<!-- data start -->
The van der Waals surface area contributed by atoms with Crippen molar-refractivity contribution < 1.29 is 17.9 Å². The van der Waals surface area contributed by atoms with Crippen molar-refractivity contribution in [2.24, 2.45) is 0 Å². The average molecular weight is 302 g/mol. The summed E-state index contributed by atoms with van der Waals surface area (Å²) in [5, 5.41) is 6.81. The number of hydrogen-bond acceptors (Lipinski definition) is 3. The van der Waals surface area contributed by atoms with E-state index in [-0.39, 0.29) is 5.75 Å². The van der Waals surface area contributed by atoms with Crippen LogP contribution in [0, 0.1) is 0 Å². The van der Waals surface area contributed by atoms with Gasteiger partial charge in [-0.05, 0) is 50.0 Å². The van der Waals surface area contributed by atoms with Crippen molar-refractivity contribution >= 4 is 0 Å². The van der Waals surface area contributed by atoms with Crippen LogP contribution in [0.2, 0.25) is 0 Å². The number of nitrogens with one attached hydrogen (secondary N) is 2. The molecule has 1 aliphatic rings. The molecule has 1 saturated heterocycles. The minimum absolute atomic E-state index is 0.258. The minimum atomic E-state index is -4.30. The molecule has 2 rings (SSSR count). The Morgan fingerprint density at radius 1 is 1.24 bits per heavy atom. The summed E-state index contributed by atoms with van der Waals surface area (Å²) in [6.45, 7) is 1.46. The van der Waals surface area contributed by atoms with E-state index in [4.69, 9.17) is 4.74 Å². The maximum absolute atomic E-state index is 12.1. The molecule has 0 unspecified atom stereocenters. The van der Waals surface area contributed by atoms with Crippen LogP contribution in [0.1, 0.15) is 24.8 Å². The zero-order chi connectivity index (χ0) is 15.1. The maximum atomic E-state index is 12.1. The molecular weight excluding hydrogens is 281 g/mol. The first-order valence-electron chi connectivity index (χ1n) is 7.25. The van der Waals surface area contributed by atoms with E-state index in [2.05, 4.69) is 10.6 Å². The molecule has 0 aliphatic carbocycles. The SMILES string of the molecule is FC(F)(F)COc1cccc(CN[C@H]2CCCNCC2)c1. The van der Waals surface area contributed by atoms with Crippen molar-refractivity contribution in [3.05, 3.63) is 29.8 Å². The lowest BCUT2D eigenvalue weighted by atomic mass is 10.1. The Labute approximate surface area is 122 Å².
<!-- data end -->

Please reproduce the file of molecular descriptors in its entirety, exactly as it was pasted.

The van der Waals surface area contributed by atoms with Crippen molar-refractivity contribution < 1.29 is 17.9 Å². The van der Waals surface area contributed by atoms with Crippen molar-refractivity contribution in [2.24, 2.45) is 0 Å². The average molecular weight is 302 g/mol. The summed E-state index contributed by atoms with van der Waals surface area (Å²) in [5, 5.41) is 6.81. The number of hydrogen-bond acceptors (Lipinski definition) is 3. The van der Waals surface area contributed by atoms with E-state index in [-0.39, 0.29) is 5.75 Å². The van der Waals surface area contributed by atoms with Crippen LogP contribution in [0, 0.1) is 0 Å². The van der Waals surface area contributed by atoms with Gasteiger partial charge in [-0.05, 0) is 50.0 Å². The van der Waals surface area contributed by atoms with Crippen molar-refractivity contribution >= 4 is 0 Å². The van der Waals surface area contributed by atoms with Crippen LogP contribution in [0.2, 0.25) is 0 Å². The number of nitrogens with one attached hydrogen (secondary N) is 2. The molecule has 1 aliphatic rings. The molecule has 1 saturated heterocycles. The minimum absolute atomic E-state index is 0.258. The minimum atomic E-state index is -4.30. The molecule has 2 rings (SSSR count). The Morgan fingerprint density at radius 1 is 1.24 bits per heavy atom. The summed E-state index contributed by atoms with van der Waals surface area (Å²) in [6.45, 7) is 1.46. The van der Waals surface area contributed by atoms with E-state index in [4.69, 9.17) is 4.74 Å². The maximum absolute atomic E-state index is 12.1. The molecule has 0 unspecified atom stereocenters. The van der Waals surface area contributed by atoms with Crippen LogP contribution in [0.1, 0.15) is 24.8 Å². The zero-order chi connectivity index (χ0) is 15.1. The maximum atomic E-state index is 12.1. The molecular weight excluding hydrogens is 281 g/mol. The first-order valence-electron chi connectivity index (χ1n) is 7.25. The van der Waals surface area contributed by atoms with E-state index in [2.05, 4.69) is 10.6 Å². The molecule has 0 aliphatic carbocycles. The SMILES string of the molecule is FC(F)(F)COc1cccc(CN[C@H]2CCCNCC2)c1. The van der Waals surface area contributed by atoms with Crippen molar-refractivity contribution in [3.05, 3.63) is 29.8 Å². The lowest BCUT2D eigenvalue weighted by atomic mass is 10.1. The Labute approximate surface area is 122 Å².